Sunday, November 1, 2015

My Mother, Part 4

So since they’ve gotten a good reception, one more blog about my mother...

She was a supreme and wily entertainer who hosted large dinners at our home at least once a month, bridge games twice weekly, and cocktail parties whenever the urge hit her. She had a large contingent of friends, almost all of whom were Europeans, and freely admitted that she always invited the people she distrusted most because she thought it wise to keep the pyromaniac in the firehouse. She routinely made couscous for fifty people and strangely, considering her abhorrence of anything German (the war never completely left her), sauerkraut and sausages for a multitude.

My mom was a versatile cook but not always a good one. She authored lamb burgers from the leftovers of a leg of mutton, and the odor was so pungent I could smell it from the street. On lamb burger day, I’d bicycle past the house, and go to the local luncheon counter to have a grilled cheese sandwich. She also made poached eggs in aspic, a dish so repulsive I hid in my room whenever she prepared them for her guests, who pretended delight but left most of the treat in their plates. I remember the soft yellow yolk, once pierced, spreading through the aspic like gangrene. You had to be there.

 Once or twice a year, my parents would host a costume party and the cream of the Washington francophone society would show up with the women in some sort of déshabillé featuring deep cleavages, mesh stockings and split skirts. The men were less original, coming as tired pirates or soldiers. One time, a visiting French consul came as an American, wearing a cheap suit from Sears and size fourteen shoes.

Then there was a party with a French Revolution theme, and one handy man built and brought over a working guillotine. There were no safety mechanisms whatsoever; you pulled the lever and a ten-pound metal blade, sharp as a razor, came crashing down on the cutout for the victim’s neck. The partygoers used it to slice the baguettes.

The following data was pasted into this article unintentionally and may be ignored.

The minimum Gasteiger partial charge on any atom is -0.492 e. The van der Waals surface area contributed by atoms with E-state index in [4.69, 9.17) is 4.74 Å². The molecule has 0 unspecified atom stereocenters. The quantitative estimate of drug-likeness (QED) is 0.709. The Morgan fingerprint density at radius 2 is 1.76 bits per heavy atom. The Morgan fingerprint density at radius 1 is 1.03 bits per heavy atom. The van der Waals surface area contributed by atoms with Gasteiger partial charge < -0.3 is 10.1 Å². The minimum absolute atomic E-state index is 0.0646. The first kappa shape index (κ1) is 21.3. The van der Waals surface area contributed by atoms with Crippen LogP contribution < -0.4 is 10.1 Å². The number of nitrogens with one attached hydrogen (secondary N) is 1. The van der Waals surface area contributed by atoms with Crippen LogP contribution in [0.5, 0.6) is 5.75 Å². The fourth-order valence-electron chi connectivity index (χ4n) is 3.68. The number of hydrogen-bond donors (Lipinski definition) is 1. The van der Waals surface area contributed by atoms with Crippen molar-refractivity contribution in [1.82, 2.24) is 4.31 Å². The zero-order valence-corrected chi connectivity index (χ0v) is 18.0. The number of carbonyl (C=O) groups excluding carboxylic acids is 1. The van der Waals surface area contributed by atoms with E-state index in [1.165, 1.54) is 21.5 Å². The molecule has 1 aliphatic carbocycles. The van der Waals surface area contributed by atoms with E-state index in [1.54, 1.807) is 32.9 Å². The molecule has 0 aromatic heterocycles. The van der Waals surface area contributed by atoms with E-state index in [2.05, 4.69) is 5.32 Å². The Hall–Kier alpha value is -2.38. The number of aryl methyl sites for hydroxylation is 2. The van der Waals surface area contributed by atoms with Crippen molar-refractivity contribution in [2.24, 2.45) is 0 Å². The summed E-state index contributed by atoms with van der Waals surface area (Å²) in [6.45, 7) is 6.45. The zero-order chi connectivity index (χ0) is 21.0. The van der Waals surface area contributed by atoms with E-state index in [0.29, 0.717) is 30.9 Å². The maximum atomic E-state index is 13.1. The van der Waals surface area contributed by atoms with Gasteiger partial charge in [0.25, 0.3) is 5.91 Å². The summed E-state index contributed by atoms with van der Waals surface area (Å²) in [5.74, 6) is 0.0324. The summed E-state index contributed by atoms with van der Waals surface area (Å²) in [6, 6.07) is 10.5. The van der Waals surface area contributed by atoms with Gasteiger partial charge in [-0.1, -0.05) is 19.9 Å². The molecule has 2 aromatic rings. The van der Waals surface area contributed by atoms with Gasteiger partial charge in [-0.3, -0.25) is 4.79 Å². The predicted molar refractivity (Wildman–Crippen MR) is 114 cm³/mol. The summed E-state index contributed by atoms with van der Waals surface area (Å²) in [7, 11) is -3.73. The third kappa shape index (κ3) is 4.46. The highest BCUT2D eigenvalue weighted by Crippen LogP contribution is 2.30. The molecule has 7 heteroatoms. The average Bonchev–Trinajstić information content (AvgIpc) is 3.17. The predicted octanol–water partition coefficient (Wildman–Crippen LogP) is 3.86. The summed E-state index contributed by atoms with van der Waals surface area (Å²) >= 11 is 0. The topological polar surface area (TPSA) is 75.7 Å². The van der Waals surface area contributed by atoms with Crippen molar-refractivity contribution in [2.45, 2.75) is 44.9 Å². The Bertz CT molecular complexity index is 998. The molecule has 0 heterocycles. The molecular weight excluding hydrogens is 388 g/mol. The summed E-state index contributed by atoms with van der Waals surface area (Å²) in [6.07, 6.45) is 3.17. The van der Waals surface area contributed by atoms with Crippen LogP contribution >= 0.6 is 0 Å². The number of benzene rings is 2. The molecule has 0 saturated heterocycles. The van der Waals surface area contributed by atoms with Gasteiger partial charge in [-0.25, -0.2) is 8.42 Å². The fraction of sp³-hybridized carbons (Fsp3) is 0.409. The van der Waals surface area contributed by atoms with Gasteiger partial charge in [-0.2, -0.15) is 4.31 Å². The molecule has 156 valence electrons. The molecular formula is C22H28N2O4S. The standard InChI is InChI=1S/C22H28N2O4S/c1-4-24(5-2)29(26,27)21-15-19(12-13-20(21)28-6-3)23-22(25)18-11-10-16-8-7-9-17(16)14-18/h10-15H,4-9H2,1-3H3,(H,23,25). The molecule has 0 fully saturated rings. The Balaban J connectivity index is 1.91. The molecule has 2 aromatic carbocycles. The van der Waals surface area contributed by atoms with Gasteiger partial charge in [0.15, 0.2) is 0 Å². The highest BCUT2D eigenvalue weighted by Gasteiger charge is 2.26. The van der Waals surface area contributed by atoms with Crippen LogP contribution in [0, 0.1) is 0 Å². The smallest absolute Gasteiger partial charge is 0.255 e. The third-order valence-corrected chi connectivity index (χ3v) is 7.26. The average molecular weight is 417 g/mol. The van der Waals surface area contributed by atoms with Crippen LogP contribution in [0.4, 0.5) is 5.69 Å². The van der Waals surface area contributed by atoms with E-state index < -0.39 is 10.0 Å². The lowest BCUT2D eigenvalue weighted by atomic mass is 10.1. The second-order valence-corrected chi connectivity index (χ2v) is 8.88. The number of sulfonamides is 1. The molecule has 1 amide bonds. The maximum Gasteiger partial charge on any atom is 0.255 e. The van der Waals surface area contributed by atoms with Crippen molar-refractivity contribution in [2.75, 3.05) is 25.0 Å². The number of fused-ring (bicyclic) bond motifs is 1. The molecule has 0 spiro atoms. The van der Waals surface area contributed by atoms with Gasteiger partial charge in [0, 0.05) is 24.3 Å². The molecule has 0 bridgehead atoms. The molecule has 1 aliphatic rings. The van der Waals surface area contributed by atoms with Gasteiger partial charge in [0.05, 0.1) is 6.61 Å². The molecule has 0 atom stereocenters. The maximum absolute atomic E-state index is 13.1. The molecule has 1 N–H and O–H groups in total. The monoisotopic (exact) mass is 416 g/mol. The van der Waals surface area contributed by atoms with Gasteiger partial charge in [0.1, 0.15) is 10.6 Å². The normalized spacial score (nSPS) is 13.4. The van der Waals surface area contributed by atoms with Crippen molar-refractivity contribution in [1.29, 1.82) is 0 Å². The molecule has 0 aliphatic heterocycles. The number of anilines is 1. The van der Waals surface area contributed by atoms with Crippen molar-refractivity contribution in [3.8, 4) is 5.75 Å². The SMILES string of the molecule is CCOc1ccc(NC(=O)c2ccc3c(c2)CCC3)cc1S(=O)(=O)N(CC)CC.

The guests always drank prodigiously, and the day before a large party my father would go to Paul’s Liquors and buy cases of booze The invited generally arrived already tipsy from a cocktail party or two, and a dozen couples, in one evening’s time, would go through two cases of wine and one of hard liquor, as well as a bottle or two of after-dinner liqueurs. One of my mother’s better tricks was to serve a few bottles of good French wine at the start of the dinner, and then switch to cheap Gallo poured from crystal carafes for the main course. No one noticed the difference and if they did, they didn’t care.

My parents were not heavy drinkers but in retrospect it seems drunkenness and alcoholism were simply part of the environment.

On any given evening, the guests might include the French parish priest, a severe looking heavy drinker with wandering hands and a penchant for dirty jokes, and the head of the French news service, Agence France Presse, and his wife. The two detested each other and would get increasingly vituperative as the evening and drinking went on. I remember that one night, the man’s wife, tired of the abuse, stormed out of our house after dinner, climbed into their car, and drove it into a telephone pole. She was too drunk to be injured but the arrival and departure of the ambulance taking her to the hospital added a surreal element to the gathering. I was often drafted to prepare and serve drinks, and got pretty good at knowing who drank what, and when to water down the liquor…

The after-party discussions focused heavily on who was sleeping with whom. Was the French wife of a CIA officer really having trysts with the correspondent for Le Monde? And what about the pretty blonde teacher at the French lycée whom everyone knew was conducting a passionate affair with the owner of a local French restaurant? Strange, considering everyone thought he was a homosexual…

As in any society, information in this small circle of friends and acquaintances was a commodity, and my mother was an artful gossip. She loved nothing more than getting the goods on someone and parlaying her knowledge into negotiable form.  When the gossip was about her, which happened from time to time, she operated on the principle that there was no such thing as bad publicity.  This philosophy never seemed to harm the doyenne of the French community.

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